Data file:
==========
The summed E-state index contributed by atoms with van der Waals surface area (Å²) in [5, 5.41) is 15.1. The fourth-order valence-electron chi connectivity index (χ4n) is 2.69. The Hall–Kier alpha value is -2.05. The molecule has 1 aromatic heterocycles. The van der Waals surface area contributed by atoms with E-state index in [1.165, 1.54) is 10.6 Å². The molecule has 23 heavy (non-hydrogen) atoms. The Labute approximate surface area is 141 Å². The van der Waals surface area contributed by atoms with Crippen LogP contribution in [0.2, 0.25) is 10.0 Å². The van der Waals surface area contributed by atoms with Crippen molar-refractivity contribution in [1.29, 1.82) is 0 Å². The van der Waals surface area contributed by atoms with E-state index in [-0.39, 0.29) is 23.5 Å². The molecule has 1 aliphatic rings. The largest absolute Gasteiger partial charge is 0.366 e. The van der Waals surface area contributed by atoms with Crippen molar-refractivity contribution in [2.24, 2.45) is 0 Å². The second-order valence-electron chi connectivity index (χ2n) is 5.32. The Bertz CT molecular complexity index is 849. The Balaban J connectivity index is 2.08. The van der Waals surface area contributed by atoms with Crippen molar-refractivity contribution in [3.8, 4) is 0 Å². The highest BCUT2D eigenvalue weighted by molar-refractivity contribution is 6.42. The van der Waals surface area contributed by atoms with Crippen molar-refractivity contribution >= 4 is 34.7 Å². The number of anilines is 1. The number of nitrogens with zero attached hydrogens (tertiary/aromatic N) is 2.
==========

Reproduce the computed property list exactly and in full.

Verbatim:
The summed E-state index contributed by atoms with van der Waals surface area (Å²) in [5, 5.41) is 15.1. The fourth-order valence-electron chi connectivity index (χ4n) is 2.69. The Hall–Kier alpha value is -2.05. The molecule has 1 aromatic heterocycles. The van der Waals surface area contributed by atoms with E-state index in [1.165, 1.54) is 10.6 Å². The molecule has 23 heavy (non-hydrogen) atoms. The Labute approximate surface area is 141 Å². The van der Waals surface area contributed by atoms with Crippen LogP contribution in [0.2, 0.25) is 10.0 Å². The van der Waals surface area contributed by atoms with Crippen molar-refractivity contribution in [1.29, 1.82) is 0 Å². The van der Waals surface area contributed by atoms with E-state index in [-0.39, 0.29) is 23.5 Å². The molecule has 1 aliphatic rings. The largest absolute Gasteiger partial charge is 0.366 e. The van der Waals surface area contributed by atoms with Crippen molar-refractivity contribution in [2.24, 2.45) is 0 Å². The second-order valence-electron chi connectivity index (χ2n) is 5.32. The Bertz CT molecular complexity index is 849. The Balaban J connectivity index is 2.08. The van der Waals surface area contributed by atoms with Crippen molar-refractivity contribution in [3.8, 4) is 0 Å². The highest BCUT2D eigenvalue weighted by molar-refractivity contribution is 6.42. The van der Waals surface area contributed by atoms with Crippen molar-refractivity contribution >= 4 is 34.7 Å². The number of anilines is 1. The number of nitrogens with zero attached hydrogens (tertiary/aromatic N) is 2.